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There’s a Big Problem With Michelin’s New Sustainability Awards

Relae chef Christian Puglisi says the guide’s “sustainable gastronomy” designation is greenwashing


In addition to maintaining their Michelin star for 2020, the team behind Copenhagen restaurant Relae was given a new distinction from the French tire company, a green clover meant to indicate “sustainable gastronomy.” Yet executive chef Christian Puglisi, who’s bumped up against Michelin before, is hardly honored by the new designation, claiming that Michelin did little to verify his restaurant’s sustainability and that the green clover is merely an attempt at greenwashing.

Yes, Relae is dedicated to sustainability and environmentalism. It’s certified organic and operates its own farm. But Puglisi, a Noma alum, is frustrated because Michelin made no attempt to independently verify anything about Relae’s sustainability efforts, he says. They just called up the restaurant and asked for a quote.

“Yep, not an audit, not a questionnaire, not an effort.... not a critical question of any type,” writes Puglisi in a post on the restaurant’s website. “A phone conversation that gives us the right to display a clover next to our Michelin star.” A brief, vague quote on Relae’s sustainability effort accompanies the restaurant’s blurb in the guide.

Michelin introduced its green “sustainable gastronomy” symbol earlier this year along with the Michelin guide to restaurants in France. Starred restaurants, as well as bib gourmand and plate picks, are eligible for the distinction. But the clover’s exact significance was unclear from the outset. The mark “highlights chefs committed to preserving the environment,” Michelin wrote. “The sustainable initiatives of the first chefs with this distinction will be detailed and highlighted on the various platforms of the Michelin Guide throughout the year, through the creation of various content.”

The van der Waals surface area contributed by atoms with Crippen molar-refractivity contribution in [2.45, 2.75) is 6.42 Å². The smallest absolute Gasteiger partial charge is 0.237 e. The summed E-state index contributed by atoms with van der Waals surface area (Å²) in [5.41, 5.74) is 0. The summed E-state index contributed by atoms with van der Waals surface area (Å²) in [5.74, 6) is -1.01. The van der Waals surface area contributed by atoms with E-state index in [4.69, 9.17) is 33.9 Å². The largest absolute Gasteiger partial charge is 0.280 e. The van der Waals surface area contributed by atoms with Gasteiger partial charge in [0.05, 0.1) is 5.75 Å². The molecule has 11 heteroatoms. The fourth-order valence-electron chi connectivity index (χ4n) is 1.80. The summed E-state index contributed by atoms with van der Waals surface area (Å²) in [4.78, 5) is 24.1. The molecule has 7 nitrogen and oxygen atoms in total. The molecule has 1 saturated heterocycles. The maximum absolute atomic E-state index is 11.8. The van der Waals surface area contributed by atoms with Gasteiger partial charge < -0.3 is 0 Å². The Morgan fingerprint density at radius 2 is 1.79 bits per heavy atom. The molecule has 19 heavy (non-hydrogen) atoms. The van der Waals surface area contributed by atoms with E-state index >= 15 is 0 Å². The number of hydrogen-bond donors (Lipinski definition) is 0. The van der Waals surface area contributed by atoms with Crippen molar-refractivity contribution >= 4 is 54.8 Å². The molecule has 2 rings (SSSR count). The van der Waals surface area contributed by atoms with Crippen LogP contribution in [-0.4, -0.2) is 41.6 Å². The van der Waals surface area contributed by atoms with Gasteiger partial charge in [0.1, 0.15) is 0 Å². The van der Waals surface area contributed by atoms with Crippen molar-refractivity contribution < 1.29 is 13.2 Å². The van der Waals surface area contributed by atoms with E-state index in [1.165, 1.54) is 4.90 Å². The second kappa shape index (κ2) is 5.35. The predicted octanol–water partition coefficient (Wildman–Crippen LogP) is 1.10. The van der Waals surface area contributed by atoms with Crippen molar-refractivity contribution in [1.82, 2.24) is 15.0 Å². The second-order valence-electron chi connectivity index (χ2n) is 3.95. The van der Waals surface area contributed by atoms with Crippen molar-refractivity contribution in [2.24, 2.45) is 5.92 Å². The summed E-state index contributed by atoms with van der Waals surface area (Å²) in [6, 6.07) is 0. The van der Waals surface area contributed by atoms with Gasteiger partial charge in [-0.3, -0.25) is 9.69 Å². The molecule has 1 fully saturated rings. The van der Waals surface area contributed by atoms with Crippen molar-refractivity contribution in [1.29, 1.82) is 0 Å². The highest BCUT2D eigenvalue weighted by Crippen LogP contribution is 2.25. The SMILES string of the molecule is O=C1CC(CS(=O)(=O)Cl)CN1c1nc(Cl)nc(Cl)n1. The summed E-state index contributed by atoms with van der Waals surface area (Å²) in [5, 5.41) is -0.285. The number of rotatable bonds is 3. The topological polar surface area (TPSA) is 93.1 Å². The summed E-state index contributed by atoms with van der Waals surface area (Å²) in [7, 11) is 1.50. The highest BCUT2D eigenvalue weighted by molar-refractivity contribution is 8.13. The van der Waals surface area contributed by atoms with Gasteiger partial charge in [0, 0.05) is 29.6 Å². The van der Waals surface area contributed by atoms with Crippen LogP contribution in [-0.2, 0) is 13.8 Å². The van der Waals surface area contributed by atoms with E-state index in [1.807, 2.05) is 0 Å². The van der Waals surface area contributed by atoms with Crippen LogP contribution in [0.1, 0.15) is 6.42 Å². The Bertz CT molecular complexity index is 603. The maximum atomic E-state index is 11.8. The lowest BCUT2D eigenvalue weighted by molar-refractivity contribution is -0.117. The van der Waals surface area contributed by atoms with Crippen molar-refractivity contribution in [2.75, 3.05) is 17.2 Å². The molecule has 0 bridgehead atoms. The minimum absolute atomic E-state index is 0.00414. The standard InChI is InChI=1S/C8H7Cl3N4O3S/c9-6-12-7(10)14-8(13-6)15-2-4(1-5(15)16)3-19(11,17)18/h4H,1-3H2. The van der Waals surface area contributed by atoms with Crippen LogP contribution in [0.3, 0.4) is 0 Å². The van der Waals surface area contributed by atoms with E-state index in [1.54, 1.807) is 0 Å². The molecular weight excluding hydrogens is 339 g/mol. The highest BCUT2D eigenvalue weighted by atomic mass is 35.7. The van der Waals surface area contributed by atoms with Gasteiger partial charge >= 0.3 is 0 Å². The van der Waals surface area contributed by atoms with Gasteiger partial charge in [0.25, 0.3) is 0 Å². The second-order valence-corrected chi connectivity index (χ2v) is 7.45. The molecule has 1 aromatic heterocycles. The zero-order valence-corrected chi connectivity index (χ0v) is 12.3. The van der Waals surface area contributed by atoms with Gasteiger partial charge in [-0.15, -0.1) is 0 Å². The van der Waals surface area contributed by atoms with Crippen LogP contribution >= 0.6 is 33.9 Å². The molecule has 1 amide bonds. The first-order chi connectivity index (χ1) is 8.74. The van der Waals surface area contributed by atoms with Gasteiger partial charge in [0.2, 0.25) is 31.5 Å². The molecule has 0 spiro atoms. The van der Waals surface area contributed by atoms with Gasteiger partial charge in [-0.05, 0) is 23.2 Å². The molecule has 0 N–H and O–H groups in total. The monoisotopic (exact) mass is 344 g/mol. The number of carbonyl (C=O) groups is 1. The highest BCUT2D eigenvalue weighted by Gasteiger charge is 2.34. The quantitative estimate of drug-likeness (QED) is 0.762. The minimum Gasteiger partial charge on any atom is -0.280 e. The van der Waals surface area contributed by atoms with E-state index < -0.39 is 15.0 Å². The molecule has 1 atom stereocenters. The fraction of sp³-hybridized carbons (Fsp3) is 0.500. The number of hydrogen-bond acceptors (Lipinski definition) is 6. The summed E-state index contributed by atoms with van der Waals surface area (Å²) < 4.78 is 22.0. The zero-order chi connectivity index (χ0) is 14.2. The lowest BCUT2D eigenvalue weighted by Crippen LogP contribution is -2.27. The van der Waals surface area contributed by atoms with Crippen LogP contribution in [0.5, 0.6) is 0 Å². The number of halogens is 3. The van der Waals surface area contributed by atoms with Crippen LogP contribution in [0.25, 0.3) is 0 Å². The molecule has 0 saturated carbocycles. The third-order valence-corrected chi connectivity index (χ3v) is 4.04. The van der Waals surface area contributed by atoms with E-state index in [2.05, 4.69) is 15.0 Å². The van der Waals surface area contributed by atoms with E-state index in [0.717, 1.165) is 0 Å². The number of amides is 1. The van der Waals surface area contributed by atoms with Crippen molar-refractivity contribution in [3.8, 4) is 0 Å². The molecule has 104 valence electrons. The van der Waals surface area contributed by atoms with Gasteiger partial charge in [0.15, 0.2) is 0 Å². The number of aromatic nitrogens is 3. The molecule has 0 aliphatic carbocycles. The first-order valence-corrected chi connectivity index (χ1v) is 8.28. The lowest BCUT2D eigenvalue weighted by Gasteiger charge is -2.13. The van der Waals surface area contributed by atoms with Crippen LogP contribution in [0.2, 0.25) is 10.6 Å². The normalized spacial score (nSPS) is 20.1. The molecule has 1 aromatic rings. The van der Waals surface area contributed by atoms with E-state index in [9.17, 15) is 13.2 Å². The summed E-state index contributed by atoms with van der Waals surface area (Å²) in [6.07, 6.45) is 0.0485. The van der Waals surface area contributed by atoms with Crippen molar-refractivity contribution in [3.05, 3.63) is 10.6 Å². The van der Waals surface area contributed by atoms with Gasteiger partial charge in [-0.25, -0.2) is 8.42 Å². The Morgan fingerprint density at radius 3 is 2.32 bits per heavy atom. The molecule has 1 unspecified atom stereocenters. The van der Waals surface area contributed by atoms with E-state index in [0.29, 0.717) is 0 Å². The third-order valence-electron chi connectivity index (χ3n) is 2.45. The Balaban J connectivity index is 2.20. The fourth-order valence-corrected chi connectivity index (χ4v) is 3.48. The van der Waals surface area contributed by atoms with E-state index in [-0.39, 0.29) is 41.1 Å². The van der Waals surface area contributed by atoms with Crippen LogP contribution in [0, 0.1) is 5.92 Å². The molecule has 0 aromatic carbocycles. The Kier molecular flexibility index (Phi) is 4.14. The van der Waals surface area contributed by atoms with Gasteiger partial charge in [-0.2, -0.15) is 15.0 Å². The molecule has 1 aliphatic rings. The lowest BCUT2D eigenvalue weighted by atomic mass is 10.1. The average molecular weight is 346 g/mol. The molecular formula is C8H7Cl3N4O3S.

In a statement to Eater, a Michelin representative added that “Restaurants considered for the sustainability recognition were initially selected based on our inspectors’ findings and research from their anonymous visits. A questionnaire and direct outreach helped finalize the establishment’s commitment and chef’s vision to publish on the Michelin Guide website.”

Relae and several of its fellow Michelin clover honorees in Denmark are certified organic, Puglisi observes, but many more are not. There’s no guidance for what restaurants might do to achieve the distinction — but then again, the guide has never been known for offering much transparency or clear criteria.

Puglisi, who has been critical of awards and rankings in the restaurant world, considers it hypocritical of Michelin to suddenly award points for sustainability when it has long prioritized an entire style of fine-dining that can be wasteful and unsustainable, in his view. From a chef’s perspective, “the core of how we think Michelin wants us to cook is wasteful,” Puglisi says. “The idea of perfection as a geometrical exercise reduces the most beautiful cuts of meat to ridiculous portions and punches out nature’s bountiful gifts into small dots and circles.”

And then there’s the issue of Michelin’s origins and ownership. The guide, after all, is the creation of a tire company, originally established to encourage more driving in France. Two Michelin stars still means “worth a detour” and three indicates “worth a special trip.” More stars — at least initially, and often still — means more carbon, adding an irony to the guide’s new role as an arbiter of sustainability.

This post has been updated to include comments from a Michelin spokesperson.